1. whether you have accidentally stepped onto his land
  2. whether if that's true then he might think it constitutes a risk of endangering his animals/crops/sheep (which could be either, I'm sure)
  3. whether he takes it so seriously he might really shoot 
  4. whether he's not a sodding farmer anyway, but he does have a sodding big gun

Back in the pre-MS days I might have happily run with the herd but I bet I wouldn't have taken the time to work my way through all four of those scenarios. Okay, so I might still hear the trigger with a few words left to go through, but t least I would have been getting there. You never know, with enough practice I might start thinking of option four first.

In any case, it's a positive thought in its own way.

And that, in these more thoughtful days, is beginning to really get my goat (or sheep). I look back on my entries here and time after time they end up with positive thoughts. How can that be, though? I promise you all, fellow sufferers or not, I am sick and tired of the pain and the lack of mobility. I hurt and it hurts me not to be able to go and run it off. Or even sodding walk it off now.

MS need not be all dark and dire thoughts. Mostly I can smile and enjoy the very much darker humour that I share with often-shocked non-sufferers. But that doesn't mean I - or any of us - don't feel the pain and injustice of it all sometimes. And that may even be worse if we take the time to think of that one extra aspect, that one extra choice.

Maybe life does have a sodding big gun.

Sunday, 6 July 2014

Good Elvis-Bad Elvis

This week has been a decidedly Bad Elvis week for me.

And by Elvis, I'm referring to Costello, not Presley. There has been a lot more 'Accidents Will Happen' and 'I Can't Stand Up For Falling Down' than there has been 'Good Year For The Roses'. You see, TN - trigeminal neuralgia - has been having a field day.

TN is something a few of us lucky, lucky MSers get to suffer as a side-effect of our condition and we're fortunate enough if it does strike us to really start to understand all about what real pain is. Forget all about the occasional unexpected cramp, a TN attack has been described to me as being around twenty times worse than childbirth, something which I cannot verify personally since I have never been through the delights of childbirth - something I will never experience personally. Not at my age, obviously,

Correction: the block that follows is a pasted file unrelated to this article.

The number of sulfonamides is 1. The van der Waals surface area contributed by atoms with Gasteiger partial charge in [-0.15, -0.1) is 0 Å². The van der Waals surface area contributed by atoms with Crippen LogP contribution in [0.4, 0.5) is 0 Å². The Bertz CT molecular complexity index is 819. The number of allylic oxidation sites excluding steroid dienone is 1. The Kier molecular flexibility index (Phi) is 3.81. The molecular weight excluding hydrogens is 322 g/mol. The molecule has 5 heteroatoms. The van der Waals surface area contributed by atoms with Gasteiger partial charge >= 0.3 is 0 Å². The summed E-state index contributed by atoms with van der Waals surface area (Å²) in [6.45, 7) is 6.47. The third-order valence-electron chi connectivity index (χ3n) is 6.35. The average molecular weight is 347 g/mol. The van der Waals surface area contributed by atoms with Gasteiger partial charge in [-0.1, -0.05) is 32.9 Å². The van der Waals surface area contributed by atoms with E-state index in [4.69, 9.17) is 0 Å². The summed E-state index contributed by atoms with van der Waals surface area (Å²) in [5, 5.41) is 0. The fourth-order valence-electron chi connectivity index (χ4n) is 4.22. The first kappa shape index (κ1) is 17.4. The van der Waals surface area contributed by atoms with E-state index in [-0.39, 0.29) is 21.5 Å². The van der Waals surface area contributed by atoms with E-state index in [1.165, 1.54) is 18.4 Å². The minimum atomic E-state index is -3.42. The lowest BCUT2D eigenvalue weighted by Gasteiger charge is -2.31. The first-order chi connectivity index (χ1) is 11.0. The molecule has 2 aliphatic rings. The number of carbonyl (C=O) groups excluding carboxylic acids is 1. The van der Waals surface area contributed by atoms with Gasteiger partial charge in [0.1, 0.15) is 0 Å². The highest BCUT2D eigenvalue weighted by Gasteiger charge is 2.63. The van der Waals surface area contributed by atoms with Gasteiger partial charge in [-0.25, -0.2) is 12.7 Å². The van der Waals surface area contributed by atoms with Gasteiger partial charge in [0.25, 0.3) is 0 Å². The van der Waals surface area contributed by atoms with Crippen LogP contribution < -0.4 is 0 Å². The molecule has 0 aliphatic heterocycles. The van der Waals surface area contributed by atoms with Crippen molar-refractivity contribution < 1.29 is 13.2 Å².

Whether that is a fair comparison or not, I can assure the vast majority of you who will never have experienced that sort of pain, it really is a lot worse than stepping barefoot on an upturned garden rake (which I have experienced - twice), and at it's pain-peak, thought of trips to Switzerland and the offices of Dignitas spring readily to mind. I'm not a stupidly brave person - I would never go willingly to see a boy-band concert - but I am not a recklessly fearless person.

TN, however, scares me witless. And words that rhyme with witless but start with a 'sh' instead.

The condition is one where up to three conjoined nerves in one or other side of the  face decide to fire off randomly with a raw pain-power that could light up a sports stadium. Or a concert by Kylie Minogue. There's nothing that can be done if it strikes - nothing will alleviate the pain - and you just have to wait it out. And the time for waiting it out? Who knows. It might be seconds of excruciating agony, or it might be as long as the aforementioned boy-band concert. With a couple of support acts.

I'm waiting (and waiting and waiting) for an operation that will kill the nerve that is responsible for the attacks, but in the meantime changes to my drug prescription which are designed to move me on to more nerve pain-killers have seen me wobbling far more than usual. And I still haven't got used to them - were it not for a thoughtful boss letting me work from home, I couldn't work at all.

At least I've learned a new skill. I can now trip over fresh air which, let's face it, is not an easy thing to do - whatever Charlie Chaplin used to say.

So, definitely a Bad Elvis week and accidents are happening all over the place.Just remember, if an otherwise normal (ok normal-ish) looking guy trips over a few inches of perfectly normal looking nothing-ness right in front of you, it could be me. If you hear him muttering the lyrics to 'I Can't Stand Up For Falling Down'  it almost certainly is....